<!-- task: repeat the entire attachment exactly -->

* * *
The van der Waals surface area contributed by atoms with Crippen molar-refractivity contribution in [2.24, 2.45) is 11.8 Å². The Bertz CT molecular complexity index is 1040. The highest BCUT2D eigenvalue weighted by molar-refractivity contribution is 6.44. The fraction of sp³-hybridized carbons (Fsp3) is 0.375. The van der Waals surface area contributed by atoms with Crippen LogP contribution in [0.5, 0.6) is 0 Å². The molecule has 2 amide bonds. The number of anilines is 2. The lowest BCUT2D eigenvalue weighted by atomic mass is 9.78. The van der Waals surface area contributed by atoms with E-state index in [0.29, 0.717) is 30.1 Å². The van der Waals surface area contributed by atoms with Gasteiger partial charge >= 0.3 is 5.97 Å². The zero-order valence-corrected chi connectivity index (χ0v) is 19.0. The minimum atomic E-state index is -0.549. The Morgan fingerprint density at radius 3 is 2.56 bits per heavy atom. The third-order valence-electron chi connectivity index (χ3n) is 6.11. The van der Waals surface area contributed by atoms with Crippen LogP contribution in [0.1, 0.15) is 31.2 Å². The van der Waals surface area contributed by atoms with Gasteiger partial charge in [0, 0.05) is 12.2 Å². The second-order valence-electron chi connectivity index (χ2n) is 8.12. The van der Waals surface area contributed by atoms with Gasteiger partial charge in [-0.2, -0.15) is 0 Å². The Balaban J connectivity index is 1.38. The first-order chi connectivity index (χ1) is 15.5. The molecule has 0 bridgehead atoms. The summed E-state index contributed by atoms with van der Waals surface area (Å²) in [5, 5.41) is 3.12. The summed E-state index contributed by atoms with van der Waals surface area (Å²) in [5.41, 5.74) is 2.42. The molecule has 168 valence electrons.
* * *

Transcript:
The van der Waals surface area contributed by atoms with Crippen molar-refractivity contribution in [2.24, 2.45) is 11.8 Å². The Bertz CT molecular complexity index is 1040. The highest BCUT2D eigenvalue weighted by molar-refractivity contribution is 6.44. The fraction of sp³-hybridized carbons (Fsp3) is 0.375. The van der Waals surface area contributed by atoms with Crippen LogP contribution in [0.5, 0.6) is 0 Å². The molecule has 2 amide bonds. The number of anilines is 2. The lowest BCUT2D eigenvalue weighted by atomic mass is 9.78. The van der Waals surface area contributed by atoms with E-state index in [0.29, 0.717) is 30.1 Å². The van der Waals surface area contributed by atoms with Gasteiger partial charge >= 0.3 is 5.97 Å². The zero-order valence-corrected chi connectivity index (χ0v) is 19.0. The minimum atomic E-state index is -0.549. The Morgan fingerprint density at radius 3 is 2.56 bits per heavy atom. The third-order valence-electron chi connectivity index (χ3n) is 6.11. The van der Waals surface area contributed by atoms with Crippen LogP contribution in [0.1, 0.15) is 31.2 Å². The van der Waals surface area contributed by atoms with Gasteiger partial charge in [0, 0.05) is 12.2 Å². The second-order valence-electron chi connectivity index (χ2n) is 8.12. The van der Waals surface area contributed by atoms with Gasteiger partial charge in [-0.2, -0.15) is 0 Å². The Balaban J connectivity index is 1.38. The first-order chi connectivity index (χ1) is 15.5. The molecule has 0 bridgehead atoms. The summed E-state index contributed by atoms with van der Waals surface area (Å²) in [5, 5.41) is 3.12. The summed E-state index contributed by atoms with van der Waals surface area (Å²) in [5.41, 5.74) is 2.42. The molecule has 168 valence electrons.